Do you get enough sleep? If you’re a parent, then I’m guessing the answer is probably a resounding no! I was asked by Bensons for Beds to take part in a sleep study. They were interested to find out how much sleep I got, the factors which affected my sleep and then provide me with advice on how I could improve the quality of my sleep.
For a week I slept with a sleep monitor beside my bed, which handily tracked the amount and quality of sleep I managed to grab each night and sent the information straight to an app on my phone. The S+ monitored my movement, breathing and room conditions; syncing all this information into the app, which analysed my sleep pattern. This was then turned into personalised feedback on improving my sleep.
I was asked to keep a diary every day, noting down if the day had been busy, stressful, how I felt when I woke and this was sent with the data from the app to renowned sleep physiologist Dr Guy Meadows, who provided me with some hints, tips and advice on improving my sleep.
The results were very interesting. Now, I know I don’t get enough sleep, but learning quite how bad my sleep was from a professional was another thing entirely. I often work past midnight; falling asleep on the couch while I’m working is not new to me and if I’m honest happens nearly every night. I think as a busy parent, you just get used to surviving on whatever sleep you can get and you don’t really think much more about it.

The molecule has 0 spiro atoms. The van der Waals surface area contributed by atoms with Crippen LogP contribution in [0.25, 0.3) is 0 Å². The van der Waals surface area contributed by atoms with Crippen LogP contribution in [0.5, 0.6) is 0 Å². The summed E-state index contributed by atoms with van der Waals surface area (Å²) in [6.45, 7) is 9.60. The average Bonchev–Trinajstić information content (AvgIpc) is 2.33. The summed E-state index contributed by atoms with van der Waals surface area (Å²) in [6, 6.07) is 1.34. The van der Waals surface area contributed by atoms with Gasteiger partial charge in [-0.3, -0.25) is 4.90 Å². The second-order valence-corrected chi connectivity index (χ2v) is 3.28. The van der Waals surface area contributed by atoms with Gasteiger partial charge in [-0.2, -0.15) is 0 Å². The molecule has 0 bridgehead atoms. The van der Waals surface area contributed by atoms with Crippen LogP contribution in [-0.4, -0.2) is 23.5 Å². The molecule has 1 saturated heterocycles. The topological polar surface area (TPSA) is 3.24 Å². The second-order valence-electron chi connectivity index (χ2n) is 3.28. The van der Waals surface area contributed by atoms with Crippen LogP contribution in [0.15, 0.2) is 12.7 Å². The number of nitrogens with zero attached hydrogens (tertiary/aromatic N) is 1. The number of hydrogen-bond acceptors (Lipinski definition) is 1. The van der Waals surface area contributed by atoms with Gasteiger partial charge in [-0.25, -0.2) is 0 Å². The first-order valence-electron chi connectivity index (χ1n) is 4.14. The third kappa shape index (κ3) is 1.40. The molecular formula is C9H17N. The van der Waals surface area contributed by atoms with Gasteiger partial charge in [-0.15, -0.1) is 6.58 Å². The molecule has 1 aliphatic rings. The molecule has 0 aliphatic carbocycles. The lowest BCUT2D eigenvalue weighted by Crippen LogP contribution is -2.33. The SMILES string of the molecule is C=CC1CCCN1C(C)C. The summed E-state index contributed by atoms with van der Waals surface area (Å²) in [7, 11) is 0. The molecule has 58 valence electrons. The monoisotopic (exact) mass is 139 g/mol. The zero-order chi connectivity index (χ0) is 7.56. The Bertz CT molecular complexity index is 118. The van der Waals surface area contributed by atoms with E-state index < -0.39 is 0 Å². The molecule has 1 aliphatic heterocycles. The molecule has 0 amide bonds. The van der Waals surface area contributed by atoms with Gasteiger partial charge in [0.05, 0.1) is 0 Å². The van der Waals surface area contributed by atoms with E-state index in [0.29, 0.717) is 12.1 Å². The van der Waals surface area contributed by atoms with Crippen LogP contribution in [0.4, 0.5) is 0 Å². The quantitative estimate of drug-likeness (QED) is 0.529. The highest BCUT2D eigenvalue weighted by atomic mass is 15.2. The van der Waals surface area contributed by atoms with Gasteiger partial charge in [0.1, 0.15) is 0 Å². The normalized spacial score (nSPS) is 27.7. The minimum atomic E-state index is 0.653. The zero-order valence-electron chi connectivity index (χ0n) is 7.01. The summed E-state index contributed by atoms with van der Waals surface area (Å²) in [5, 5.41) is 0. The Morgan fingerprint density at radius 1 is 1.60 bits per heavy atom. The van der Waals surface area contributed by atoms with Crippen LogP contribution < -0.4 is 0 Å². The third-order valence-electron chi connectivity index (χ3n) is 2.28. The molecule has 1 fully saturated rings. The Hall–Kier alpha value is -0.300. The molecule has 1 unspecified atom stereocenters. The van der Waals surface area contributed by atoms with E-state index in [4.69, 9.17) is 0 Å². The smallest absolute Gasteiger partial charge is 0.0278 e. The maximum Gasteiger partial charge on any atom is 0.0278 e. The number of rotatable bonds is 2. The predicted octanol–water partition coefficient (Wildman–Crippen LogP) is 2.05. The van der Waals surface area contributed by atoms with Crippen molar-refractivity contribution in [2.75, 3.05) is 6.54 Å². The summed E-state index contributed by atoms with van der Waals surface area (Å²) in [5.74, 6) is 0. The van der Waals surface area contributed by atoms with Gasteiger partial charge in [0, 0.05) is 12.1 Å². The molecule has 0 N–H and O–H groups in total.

My results showed that I was having between four and six hours sleep on average and, although I obviously realise that this isn’t great, I didn’t fully realise the potential effects this could have on my health.
Dr.Guy (find his profile here) analysed my diaries, sleep data and here are the results:
Aby’s sleep hypnograms suggest that she is a normal sleep, however she rarely gets enough sleep for her biological need. As a consequence she regularly feels wiped out and stressed and is potentially lowering her immune system and increasing her risk of infections.
- Make sleep a priority – Aby suffers from ‘Insufficient Sleep Syndrome’, which basically means she not getting enough sleep for need. The fact that she regularly falls to sleep whilst working suggests that she is chronically sleep deprived and needs to prioritise sleep in her life. Doing so would help to improve her daytime energy, mood, health and overall performance.
- Wind down – Aby regularly works right up to the point to falling to sleep. The cognitive and blue light stimulation associated with such behaviours reduces the quality of sleep. I would recommend allowing for at least 30 minutes of wind down time before bed, where all light emitting devices are switched off and work is stopped. Using this time to gently prepare for bed can be a helpful way to prepare the brain for sleep. It might be helpful to get into the habit of setting a ‘go to bed’ alarm to ensure that this habit is stuck to.
- Blue light filers – Given that Aby appears to spend a lot of time working late on her devices I would suggest where possible downloading a blue light filter (e.g. F-LUX, Apple Night Mode or Kindle Night Shift). Doing so would help to increase the production of the sleep promoting hormone melatonin.
I will definitely take Dr Guys points on board, especially the ‘go to bed’ alarm, which is a great idea.
There’s a post, which also includes the results of the other blogger’s taking part, over on the Bensons for Beds site if you fancy having a look you can read it here.
How much sleep do you have each night?
Disclosure: This is a collaboration with Bensons for Beds.